Regional and temporal variations in prey selected by Golden Eagles Aquila chrysaetos during the nestling period in Japan

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We examined regional and temporal variations in prey selection by Golden Eagles Aquila chrysaetos during the nestling period in Japan. We made direct video recordings of a pair of Golden Eagles in Akita prefecture as they delivered prey to the nest for two consecutive nestling periods. We also assembled data from previous studies in Japan, eventually obtaining 14 data sets with which we compared prey composition during nestling periods. Among them, four sets of data were recorded daily by video and used to investigate the temporal change in prey selection and the amount delivered to the nest. The prey item composition varied considerably among the data sets. Japanese Hares Lepus brachyurus were predominantly selected in three data sets, reflecting the lowest dietary breadths that were determined by prey composition. Data sets with higher dietary breadths consisted mainly of Japanese Hares, snakes and Copper Pheasants Syrmaticus soemmerringii. Temporal change in prey selection during nestling periods showed marked variation, but similarities were found in later deliveries of snakes and in total prey weights (83.7–89.9 kg) delivered to successfully fledged broods. Taken together, our results suggest that during nestling periods Golden Eagles in Japan specialized on Japanese Hare. Diet breadth increased through feeding predominantly on snakes, a temporarily available prey, to satisfy the breeding dietary requirement. Regionally varied temporal prey selection may be a key factor for sustaining Eagle populations in the forested mountain habitats of Japan, where prey and habitat conditions change dramatically during the breeding season.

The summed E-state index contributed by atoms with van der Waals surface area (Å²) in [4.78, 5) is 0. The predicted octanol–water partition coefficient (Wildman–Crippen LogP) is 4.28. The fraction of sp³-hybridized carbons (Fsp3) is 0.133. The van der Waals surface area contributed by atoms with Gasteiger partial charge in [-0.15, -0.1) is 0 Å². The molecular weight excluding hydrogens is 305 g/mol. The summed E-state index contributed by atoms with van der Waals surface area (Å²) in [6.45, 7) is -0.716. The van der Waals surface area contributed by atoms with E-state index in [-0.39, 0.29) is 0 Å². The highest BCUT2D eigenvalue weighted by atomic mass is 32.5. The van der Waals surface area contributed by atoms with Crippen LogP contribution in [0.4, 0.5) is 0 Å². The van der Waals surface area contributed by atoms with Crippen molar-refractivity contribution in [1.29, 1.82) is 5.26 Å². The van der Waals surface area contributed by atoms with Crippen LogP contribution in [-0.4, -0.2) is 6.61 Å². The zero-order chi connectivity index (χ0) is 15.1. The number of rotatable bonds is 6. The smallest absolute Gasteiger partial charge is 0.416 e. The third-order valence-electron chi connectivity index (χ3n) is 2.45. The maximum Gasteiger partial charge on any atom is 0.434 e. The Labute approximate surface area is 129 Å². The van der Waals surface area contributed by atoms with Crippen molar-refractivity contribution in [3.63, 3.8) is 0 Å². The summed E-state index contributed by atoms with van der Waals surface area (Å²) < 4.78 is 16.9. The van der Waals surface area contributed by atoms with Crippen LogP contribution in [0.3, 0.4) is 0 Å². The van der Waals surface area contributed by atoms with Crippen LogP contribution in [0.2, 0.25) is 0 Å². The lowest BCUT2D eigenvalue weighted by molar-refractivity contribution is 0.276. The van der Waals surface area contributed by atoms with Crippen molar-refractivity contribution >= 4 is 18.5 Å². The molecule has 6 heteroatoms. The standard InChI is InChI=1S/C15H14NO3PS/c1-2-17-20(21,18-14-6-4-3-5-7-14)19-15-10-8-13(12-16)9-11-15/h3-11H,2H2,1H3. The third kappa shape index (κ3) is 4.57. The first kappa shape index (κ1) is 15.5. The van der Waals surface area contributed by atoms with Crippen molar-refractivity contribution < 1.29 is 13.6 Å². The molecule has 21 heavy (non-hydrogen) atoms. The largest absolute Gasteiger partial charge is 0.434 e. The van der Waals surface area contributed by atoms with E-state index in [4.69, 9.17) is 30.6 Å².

Document Type: Research Article


Affiliations: 1: Graduate School of Environmental Science, Hokkaido University, N10W5 Sapporo, Hokkaido, 060-0810, Japan 2: Environmental Science Research Laboratory, Central Research Institute of Electric Power Industry, and 3: Civil Engineering Research & Environmental Studies, 1646 Abiko, Abiko-shi, Chiba-ken 270-1194, Japan

Publication date: January 1, 2006

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